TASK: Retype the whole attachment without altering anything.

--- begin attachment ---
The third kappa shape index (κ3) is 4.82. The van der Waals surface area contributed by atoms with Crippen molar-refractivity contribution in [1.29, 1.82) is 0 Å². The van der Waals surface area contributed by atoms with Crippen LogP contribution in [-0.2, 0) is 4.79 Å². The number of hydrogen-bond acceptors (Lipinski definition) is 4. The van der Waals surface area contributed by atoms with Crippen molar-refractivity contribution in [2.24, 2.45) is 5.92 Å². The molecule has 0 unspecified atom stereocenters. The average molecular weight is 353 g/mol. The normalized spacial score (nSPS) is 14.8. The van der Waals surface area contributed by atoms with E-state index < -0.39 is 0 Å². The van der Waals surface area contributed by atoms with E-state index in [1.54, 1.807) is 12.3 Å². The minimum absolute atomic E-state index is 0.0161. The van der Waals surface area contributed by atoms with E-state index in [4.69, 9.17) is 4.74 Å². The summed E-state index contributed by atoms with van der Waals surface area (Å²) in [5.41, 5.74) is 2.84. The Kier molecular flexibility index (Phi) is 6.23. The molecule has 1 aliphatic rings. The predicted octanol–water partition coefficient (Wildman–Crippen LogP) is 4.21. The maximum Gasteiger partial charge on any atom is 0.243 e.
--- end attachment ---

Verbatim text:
The third kappa shape index (κ3) is 4.82. The van der Waals surface area contributed by atoms with Crippen molar-refractivity contribution in [1.29, 1.82) is 0 Å². The van der Waals surface area contributed by atoms with Crippen LogP contribution in [-0.2, 0) is 4.79 Å². The number of hydrogen-bond acceptors (Lipinski definition) is 4. The van der Waals surface area contributed by atoms with Crippen molar-refractivity contribution in [2.24, 2.45) is 5.92 Å². The molecule has 0 unspecified atom stereocenters. The average molecular weight is 353 g/mol. The normalized spacial score (nSPS) is 14.8. The van der Waals surface area contributed by atoms with E-state index < -0.39 is 0 Å². The van der Waals surface area contributed by atoms with E-state index in [1.54, 1.807) is 12.3 Å². The minimum absolute atomic E-state index is 0.0161. The van der Waals surface area contributed by atoms with E-state index in [4.69, 9.17) is 4.74 Å². The summed E-state index contributed by atoms with van der Waals surface area (Å²) in [5.41, 5.74) is 2.84. The Kier molecular flexibility index (Phi) is 6.23. The molecule has 1 aliphatic rings. The predicted octanol–water partition coefficient (Wildman–Crippen LogP) is 4.21. The maximum Gasteiger partial charge on any atom is 0.243 e.